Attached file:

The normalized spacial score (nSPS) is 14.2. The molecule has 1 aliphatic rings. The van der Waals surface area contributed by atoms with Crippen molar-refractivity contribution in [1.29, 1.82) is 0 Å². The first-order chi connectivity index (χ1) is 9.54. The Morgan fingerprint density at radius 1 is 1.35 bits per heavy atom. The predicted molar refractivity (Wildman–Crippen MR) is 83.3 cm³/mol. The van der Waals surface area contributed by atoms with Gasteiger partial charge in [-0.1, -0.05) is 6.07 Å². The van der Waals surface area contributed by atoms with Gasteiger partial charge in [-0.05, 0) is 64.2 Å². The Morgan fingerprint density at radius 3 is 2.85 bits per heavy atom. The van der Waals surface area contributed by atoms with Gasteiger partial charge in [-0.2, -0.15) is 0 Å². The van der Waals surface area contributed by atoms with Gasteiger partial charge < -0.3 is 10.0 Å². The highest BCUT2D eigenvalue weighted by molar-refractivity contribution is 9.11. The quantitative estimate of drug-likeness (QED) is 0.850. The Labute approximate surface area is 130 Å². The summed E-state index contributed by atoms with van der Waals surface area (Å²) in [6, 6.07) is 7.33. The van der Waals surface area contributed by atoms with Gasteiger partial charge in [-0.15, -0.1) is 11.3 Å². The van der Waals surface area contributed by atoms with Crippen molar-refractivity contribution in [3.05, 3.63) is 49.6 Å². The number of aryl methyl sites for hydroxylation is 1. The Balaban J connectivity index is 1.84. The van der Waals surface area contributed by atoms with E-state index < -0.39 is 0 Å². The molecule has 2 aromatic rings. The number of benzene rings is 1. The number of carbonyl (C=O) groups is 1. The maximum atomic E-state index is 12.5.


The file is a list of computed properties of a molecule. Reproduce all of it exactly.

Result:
The normalized spacial score (nSPS) is 14.2. The molecule has 1 aliphatic rings. The van der Waals surface area contributed by atoms with Crippen molar-refractivity contribution in [1.29, 1.82) is 0 Å². The first-order chi connectivity index (χ1) is 9.54. The Morgan fingerprint density at radius 1 is 1.35 bits per heavy atom. The predicted molar refractivity (Wildman–Crippen MR) is 83.3 cm³/mol. The van der Waals surface area contributed by atoms with Gasteiger partial charge in [-0.1, -0.05) is 6.07 Å². The van der Waals surface area contributed by atoms with Gasteiger partial charge in [-0.05, 0) is 64.2 Å². The Morgan fingerprint density at radius 3 is 2.85 bits per heavy atom. The van der Waals surface area contributed by atoms with Gasteiger partial charge in [-0.2, -0.15) is 0 Å². The van der Waals surface area contributed by atoms with Gasteiger partial charge < -0.3 is 10.0 Å². The highest BCUT2D eigenvalue weighted by molar-refractivity contribution is 9.11. The quantitative estimate of drug-likeness (QED) is 0.850. The Labute approximate surface area is 130 Å². The summed E-state index contributed by atoms with van der Waals surface area (Å²) in [6, 6.07) is 7.33. The van der Waals surface area contributed by atoms with Gasteiger partial charge in [-0.15, -0.1) is 11.3 Å². The van der Waals surface area contributed by atoms with Crippen molar-refractivity contribution in [3.05, 3.63) is 49.6 Å². The number of aryl methyl sites for hydroxylation is 1. The Balaban J connectivity index is 1.84. The van der Waals surface area contributed by atoms with E-state index < -0.39 is 0 Å². The molecule has 2 aromatic rings. The number of benzene rings is 1. The number of carbonyl (C=O) groups is 1. The maximum atomic E-state index is 12.5.